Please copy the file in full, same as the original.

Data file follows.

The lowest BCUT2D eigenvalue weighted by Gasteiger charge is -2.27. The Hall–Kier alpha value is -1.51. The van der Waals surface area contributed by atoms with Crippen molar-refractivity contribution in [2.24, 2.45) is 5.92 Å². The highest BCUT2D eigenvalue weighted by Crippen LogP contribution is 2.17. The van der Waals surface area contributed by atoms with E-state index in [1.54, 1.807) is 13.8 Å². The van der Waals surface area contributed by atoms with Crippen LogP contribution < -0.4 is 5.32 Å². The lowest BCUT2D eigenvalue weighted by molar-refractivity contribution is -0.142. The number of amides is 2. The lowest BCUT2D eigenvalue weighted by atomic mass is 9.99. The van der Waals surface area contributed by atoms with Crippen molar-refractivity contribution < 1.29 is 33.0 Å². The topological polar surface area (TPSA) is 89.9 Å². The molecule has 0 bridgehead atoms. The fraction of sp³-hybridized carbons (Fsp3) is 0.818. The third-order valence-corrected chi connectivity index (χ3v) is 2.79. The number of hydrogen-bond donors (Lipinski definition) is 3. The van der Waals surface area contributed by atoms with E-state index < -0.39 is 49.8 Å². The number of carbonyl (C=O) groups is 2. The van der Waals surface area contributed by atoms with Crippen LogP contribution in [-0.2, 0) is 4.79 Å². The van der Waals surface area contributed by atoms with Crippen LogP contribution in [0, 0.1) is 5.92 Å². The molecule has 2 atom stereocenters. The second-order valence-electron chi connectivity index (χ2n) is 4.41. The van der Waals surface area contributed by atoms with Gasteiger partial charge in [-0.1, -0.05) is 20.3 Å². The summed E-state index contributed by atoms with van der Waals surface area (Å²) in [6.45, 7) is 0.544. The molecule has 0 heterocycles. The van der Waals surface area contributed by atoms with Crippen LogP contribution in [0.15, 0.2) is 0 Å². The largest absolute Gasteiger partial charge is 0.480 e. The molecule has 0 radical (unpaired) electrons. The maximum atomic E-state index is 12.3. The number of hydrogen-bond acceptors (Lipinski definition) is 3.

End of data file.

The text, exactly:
The lowest BCUT2D eigenvalue weighted by Gasteiger charge is -2.27. The Hall–Kier alpha value is -1.51. The van der Waals surface area contributed by atoms with Crippen molar-refractivity contribution in [2.24, 2.45) is 5.92 Å². The highest BCUT2D eigenvalue weighted by Crippen LogP contribution is 2.17. The van der Waals surface area contributed by atoms with E-state index in [1.54, 1.807) is 13.8 Å². The van der Waals surface area contributed by atoms with Crippen LogP contribution < -0.4 is 5.32 Å². The lowest BCUT2D eigenvalue weighted by molar-refractivity contribution is -0.142. The number of amides is 2. The lowest BCUT2D eigenvalue weighted by atomic mass is 9.99. The van der Waals surface area contributed by atoms with Crippen molar-refractivity contribution < 1.29 is 33.0 Å². The topological polar surface area (TPSA) is 89.9 Å². The molecule has 0 bridgehead atoms. The fraction of sp³-hybridized carbons (Fsp3) is 0.818. The third-order valence-corrected chi connectivity index (χ3v) is 2.79. The number of hydrogen-bond donors (Lipinski definition) is 3. The van der Waals surface area contributed by atoms with E-state index < -0.39 is 49.8 Å². The number of carbonyl (C=O) groups is 2. The van der Waals surface area contributed by atoms with Crippen LogP contribution in [-0.2, 0) is 4.79 Å². The van der Waals surface area contributed by atoms with Crippen LogP contribution in [0, 0.1) is 5.92 Å². The molecule has 2 atom stereocenters. The second-order valence-electron chi connectivity index (χ2n) is 4.41. The van der Waals surface area contributed by atoms with Gasteiger partial charge in [-0.1, -0.05) is 20.3 Å². The summed E-state index contributed by atoms with van der Waals surface area (Å²) in [6.45, 7) is 0.544. The molecule has 0 heterocycles. The van der Waals surface area contributed by atoms with Crippen LogP contribution in [0.15, 0.2) is 0 Å². The largest absolute Gasteiger partial charge is 0.480 e. The molecule has 0 radical (unpaired) electrons. The maximum atomic E-state index is 12.3. The number of hydrogen-bond acceptors (Lipinski definition) is 3.